Carbon dioxide levels in atmosphere hit highest point in human history
Carbon dioxide levels in the Earth’s atmosphere just reached a new record — one never before seen in the history of humankind.
Researchers of the The Scripps Institution of Oceanography reported that it took the reading of 415.26 parts per million in the air on May 12, 2019.
The Scripps Institution of Oceanography measures levels of carbon dioxide at the Mauna Loa Observatory daily. The observatory was built on Hawaii’s largest volcano because it is an ideal location for monitoring atmospheric conditions, due its remote location, undisturbed air and minimal vegetation.
The institution has been taking measurements and readings of carbon dioxide since the program was started in 1958 by the late Charles David Keeling, for whom the Keeling Curve — the graph that shows the ongoing change in the concentration of carbon dioxide in the Earth’s atmosphere — was named after.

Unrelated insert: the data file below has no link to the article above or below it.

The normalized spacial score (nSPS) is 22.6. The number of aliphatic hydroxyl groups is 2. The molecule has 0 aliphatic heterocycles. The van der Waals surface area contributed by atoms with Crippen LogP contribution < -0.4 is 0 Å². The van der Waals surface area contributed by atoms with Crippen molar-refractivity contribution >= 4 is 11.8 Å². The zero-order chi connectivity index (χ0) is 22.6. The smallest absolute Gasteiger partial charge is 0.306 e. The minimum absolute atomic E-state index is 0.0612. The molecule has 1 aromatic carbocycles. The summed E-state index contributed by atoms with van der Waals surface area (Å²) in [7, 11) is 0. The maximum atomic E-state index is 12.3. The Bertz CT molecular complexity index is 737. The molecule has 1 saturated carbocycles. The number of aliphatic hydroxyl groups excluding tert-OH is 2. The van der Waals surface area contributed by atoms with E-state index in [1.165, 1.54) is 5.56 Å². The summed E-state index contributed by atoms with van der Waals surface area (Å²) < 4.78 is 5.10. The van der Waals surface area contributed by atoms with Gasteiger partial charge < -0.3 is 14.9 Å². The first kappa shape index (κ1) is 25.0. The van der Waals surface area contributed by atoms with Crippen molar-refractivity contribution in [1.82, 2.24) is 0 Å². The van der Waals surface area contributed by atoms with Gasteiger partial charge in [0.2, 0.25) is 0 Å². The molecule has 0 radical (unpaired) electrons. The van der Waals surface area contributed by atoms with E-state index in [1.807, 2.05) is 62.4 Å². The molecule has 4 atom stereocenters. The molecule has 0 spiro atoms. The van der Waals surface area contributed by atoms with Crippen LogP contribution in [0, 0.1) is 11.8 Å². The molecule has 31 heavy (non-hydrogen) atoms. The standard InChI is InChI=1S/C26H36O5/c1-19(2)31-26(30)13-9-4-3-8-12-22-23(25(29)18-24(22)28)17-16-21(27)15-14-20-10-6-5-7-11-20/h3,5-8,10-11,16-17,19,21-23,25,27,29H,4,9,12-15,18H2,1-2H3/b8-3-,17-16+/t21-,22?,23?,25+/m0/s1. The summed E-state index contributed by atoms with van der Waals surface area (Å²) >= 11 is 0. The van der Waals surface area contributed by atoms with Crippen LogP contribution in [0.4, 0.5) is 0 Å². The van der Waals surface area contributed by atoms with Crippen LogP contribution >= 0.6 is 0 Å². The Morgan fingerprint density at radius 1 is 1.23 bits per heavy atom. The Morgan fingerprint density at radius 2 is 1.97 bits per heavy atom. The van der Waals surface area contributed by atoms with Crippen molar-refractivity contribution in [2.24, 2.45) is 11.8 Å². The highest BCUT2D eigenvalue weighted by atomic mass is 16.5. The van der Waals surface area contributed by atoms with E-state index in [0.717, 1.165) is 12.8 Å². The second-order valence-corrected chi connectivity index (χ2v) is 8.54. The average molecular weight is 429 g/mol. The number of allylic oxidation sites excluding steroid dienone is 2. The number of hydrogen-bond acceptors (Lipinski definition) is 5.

The record-setting readings from the Keeling Curve released on May 12 were retweeted by meteorologist Eric Holthaus.
“This is the first time in human history our planet’s atmosphere has had more than 415ppm CO2,” he said.
This is the first time in human history our planet's atmosphere has had more than 415ppm CO2.MORE STORIESMORE STORIES
Not just in recorded history, not just since the invention of agriculture 10,000 years ago. Since before modern humans existed millions of years ago.
We don't know a planet like this. https://t.co/azVukskDWr
— Eric Holthaus (@EricHolthaus) May 12, 2019
“Not just in recorded history, not just since the invention of agriculture 10,000 years ago. Since before modern humans existed millions of years ago. We do not know a planet like this,” Holthaus added.
Ralph Keeling, director of the institution’s carbon dioxide program, said the current rise is likely from both human and natural causes. Ryan Arcadio/JB
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